Labor Market Conditions Index
The unemployment rate was down 2 tenths in March to a level of 4.5 percent. The economy is at full employment but it isn’t giving much of a lift to the labor market conditions index which is barely holding above zero at only 0.4 in March.
Job openings rose a sharp 2.1 percent in February to a level of 5.743 million which is the highest level since July of last year and the fourth highest of the expansion. Hires totaled 5.314 million which is one of the best months of the expansion though it is down from January by 2.0 percent. On a yearly basis, openings are up 3.2 percent in contrast to a 2.4 percent decline for hires. The gap between openings and hiring first opened up about two year ago, this signals that employers are having a hard time finding people with the right skills for the position. At 429,000 the current spread between openings and hirings is the widest it’s been since September of last year. Other readings include a one tenth decline in the quits rate to a level of 2.1 percent, as subdued reading pointing to lack of movement between jobs and lack of wage pull for employees. The separations rate also fell down one tenth to 3.5 percent. This is a mixed report that shows lack of movement and lack of hiring pointing to slack in the labor market. Openings however are proving hard to fill and point to an economy with full employment.
Purchase applications for home mortgages rose on a seasonally adjusted basis 3 percent in the week of April 7th. Applications for refinancing remained unchanged. On an unadjusted basis the purchase index rose 5 percent and was up 3 percent from the level it was last year. The refinancing share of mortgage activity declined again by another percentage point to a level of 41.6 percent, this is the level this sector has been at since September 2008.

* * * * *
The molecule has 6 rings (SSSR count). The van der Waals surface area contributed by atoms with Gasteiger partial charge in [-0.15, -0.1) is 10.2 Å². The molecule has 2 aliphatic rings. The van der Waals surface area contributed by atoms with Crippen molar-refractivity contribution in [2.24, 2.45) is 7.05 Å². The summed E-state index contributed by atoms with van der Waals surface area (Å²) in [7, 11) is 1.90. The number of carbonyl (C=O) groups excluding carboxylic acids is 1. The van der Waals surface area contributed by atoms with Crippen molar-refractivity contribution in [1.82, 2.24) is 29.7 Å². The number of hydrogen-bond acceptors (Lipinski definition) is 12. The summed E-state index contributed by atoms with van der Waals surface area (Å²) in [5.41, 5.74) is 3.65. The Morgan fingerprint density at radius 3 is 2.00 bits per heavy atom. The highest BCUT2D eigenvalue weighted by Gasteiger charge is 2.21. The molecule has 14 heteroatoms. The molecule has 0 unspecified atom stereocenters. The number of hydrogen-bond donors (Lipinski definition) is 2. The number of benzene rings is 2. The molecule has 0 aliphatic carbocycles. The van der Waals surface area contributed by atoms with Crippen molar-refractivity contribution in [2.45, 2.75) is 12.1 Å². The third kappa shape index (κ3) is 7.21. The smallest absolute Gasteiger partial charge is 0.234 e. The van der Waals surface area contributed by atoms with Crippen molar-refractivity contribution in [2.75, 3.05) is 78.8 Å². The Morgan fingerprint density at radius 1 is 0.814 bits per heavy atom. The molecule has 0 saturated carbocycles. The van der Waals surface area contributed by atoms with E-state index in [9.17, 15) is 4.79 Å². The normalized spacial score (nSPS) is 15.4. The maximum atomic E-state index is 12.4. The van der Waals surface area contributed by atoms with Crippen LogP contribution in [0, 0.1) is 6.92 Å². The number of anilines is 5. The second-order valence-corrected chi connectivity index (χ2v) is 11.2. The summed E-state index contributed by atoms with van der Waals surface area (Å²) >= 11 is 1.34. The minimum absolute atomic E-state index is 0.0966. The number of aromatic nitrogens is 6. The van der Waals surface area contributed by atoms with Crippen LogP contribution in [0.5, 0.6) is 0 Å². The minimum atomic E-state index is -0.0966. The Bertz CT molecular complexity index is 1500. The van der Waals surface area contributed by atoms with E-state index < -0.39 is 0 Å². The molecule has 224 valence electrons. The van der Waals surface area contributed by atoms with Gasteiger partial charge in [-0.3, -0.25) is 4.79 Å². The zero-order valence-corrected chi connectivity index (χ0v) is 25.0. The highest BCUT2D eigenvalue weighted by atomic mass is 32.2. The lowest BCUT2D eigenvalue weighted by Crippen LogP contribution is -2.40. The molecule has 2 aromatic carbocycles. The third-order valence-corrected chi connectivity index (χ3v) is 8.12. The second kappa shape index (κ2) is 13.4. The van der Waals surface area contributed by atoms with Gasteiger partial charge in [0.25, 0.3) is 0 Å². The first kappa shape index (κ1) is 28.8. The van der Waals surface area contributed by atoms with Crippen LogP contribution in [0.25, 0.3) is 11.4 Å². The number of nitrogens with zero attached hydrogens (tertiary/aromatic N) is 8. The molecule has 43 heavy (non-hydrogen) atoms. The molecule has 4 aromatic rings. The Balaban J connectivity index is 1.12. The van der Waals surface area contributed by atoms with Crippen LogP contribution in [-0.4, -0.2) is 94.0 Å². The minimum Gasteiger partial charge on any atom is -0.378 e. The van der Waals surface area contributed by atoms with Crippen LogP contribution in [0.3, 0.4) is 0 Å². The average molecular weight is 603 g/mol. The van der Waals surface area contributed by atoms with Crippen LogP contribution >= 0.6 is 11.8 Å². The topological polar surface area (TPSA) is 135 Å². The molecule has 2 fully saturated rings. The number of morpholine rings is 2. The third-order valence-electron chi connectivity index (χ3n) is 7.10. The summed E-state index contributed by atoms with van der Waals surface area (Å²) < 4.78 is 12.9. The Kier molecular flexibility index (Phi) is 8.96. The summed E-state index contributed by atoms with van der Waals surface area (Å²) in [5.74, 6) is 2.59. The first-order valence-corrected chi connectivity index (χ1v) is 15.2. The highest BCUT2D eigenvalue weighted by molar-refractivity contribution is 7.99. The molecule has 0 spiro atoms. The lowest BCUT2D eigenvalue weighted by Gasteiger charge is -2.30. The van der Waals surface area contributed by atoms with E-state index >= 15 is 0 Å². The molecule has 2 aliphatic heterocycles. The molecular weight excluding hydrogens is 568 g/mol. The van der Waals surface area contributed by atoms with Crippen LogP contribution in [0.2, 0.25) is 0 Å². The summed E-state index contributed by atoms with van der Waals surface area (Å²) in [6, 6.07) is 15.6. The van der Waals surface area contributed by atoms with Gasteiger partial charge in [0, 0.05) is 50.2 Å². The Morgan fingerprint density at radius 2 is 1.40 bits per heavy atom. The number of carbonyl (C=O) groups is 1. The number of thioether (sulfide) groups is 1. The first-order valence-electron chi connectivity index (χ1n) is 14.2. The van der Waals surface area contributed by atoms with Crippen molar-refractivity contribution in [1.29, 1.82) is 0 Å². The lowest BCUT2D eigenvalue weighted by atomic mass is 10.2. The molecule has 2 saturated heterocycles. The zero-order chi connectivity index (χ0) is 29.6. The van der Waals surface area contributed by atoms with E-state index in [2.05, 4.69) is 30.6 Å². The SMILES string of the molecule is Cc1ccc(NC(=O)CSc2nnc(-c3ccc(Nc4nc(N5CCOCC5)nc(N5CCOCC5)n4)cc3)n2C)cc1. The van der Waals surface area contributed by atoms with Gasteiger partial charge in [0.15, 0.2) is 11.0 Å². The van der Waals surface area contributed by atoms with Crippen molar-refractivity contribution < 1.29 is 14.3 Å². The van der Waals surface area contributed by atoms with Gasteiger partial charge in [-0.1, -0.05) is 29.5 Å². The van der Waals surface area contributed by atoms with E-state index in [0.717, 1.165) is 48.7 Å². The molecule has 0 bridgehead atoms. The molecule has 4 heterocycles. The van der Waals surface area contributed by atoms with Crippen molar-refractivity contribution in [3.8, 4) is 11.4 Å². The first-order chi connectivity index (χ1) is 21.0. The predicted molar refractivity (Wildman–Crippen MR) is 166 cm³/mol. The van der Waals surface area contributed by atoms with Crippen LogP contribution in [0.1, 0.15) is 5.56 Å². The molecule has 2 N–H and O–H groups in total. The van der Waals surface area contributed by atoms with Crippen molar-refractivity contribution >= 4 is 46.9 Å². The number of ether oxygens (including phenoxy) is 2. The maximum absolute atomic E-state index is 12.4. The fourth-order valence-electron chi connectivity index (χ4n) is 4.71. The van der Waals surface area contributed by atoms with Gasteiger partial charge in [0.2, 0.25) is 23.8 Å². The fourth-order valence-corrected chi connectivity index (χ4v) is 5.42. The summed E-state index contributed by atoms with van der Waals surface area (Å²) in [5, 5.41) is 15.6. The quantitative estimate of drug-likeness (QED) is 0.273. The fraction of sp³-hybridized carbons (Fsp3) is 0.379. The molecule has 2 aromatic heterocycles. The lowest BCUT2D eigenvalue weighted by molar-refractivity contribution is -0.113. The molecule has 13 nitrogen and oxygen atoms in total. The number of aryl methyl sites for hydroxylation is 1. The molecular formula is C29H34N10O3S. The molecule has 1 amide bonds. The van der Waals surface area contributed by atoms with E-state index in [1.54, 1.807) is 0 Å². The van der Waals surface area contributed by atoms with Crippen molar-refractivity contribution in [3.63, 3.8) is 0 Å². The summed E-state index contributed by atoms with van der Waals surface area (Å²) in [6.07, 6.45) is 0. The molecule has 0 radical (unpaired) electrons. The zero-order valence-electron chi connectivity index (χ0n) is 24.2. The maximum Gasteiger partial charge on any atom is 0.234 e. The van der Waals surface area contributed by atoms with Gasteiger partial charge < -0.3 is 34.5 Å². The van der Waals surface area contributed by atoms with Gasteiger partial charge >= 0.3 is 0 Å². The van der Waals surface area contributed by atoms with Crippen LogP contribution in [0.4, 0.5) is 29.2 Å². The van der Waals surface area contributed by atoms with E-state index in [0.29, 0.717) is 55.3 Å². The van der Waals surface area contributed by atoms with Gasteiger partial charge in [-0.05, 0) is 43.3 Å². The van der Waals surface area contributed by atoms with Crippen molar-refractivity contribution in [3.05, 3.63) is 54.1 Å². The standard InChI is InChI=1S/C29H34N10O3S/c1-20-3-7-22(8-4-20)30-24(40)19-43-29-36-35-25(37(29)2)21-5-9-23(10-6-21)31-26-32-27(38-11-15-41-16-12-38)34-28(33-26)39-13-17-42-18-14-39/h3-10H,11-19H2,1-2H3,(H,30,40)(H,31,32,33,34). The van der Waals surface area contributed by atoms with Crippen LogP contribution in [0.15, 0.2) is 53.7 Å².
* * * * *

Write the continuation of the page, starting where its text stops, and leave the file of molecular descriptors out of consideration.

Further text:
Initial jobless claims continue to slide, coming in at 234,000 in the week of April 8th; this is belwo economists’ predictions of 243,000 for initial jobless claims. The four week average is at 247,250, down 3,000 for the second straight weekly decline. Continuing clams are also low, dropping 7,000 in the lagging data for the week of April 1st to a level of 2.028 million. These readings are low and favorable; they are consistent with the JOLTS report signaling strong demand for labor.
After cooling in the months of February and March, the consumer sentiment index is showing new strength in April. The preliminary April index is up 1.1 points to a level of 98.0 beating economist expectations by one full point. Strength is centered in the current assessment, up 2 points to 115.2 which is a 17-year high. This is a positive indication for April consumer spending. Expectation also rose higher, up 4 tenths to 86.9 signaling confidence in jobs outlook. Despite these strengths, the inflation expectations component is very subdued, unchanged at 2.5 percent for the one year outlook and also unchanged for the five year outlook which was at a level of 2.4 percent. The 17-year high on the current conditions index, is a reminder that high confidence readings have yet to translate to economic strength, as consumer spending is still weak and GDP still soft.
Consumer Price Index
Consumer prices fell a very sharp and unexpected 0.3 percent in March. The core rate which excludes food and energy fell 0.1 percent which was also unexpected. Energy prices fell 3.2 percent in the month and gasoline was down 6.2 percent. Excluding just energy, prices still remain in the negative column at minus 0.1 percent. A special negative in the month of March’s report was the communications component which fell a very steep 3.5 percent. Other categories are also weak including apparel, down 0.7 percent, and transportation where prices fell 1.4 percent. Housing and medical, two centers of price traction, managed only a 0.1 percent gain. ON a yearly basis rates also moved lower, to 2.4 percent overall for a sharp 3 tenths decline and to 2.0 percent for the core which is also fell 2 tenths lower. The core rate was expected to increase rather than decrease. The lack of price traction points to softness in overall demand for consumer goods and services. Though demand in labor right now is very strong, wage improvement has only been marginal. This report will likely push back expectations for Federal Reserve rate hikes.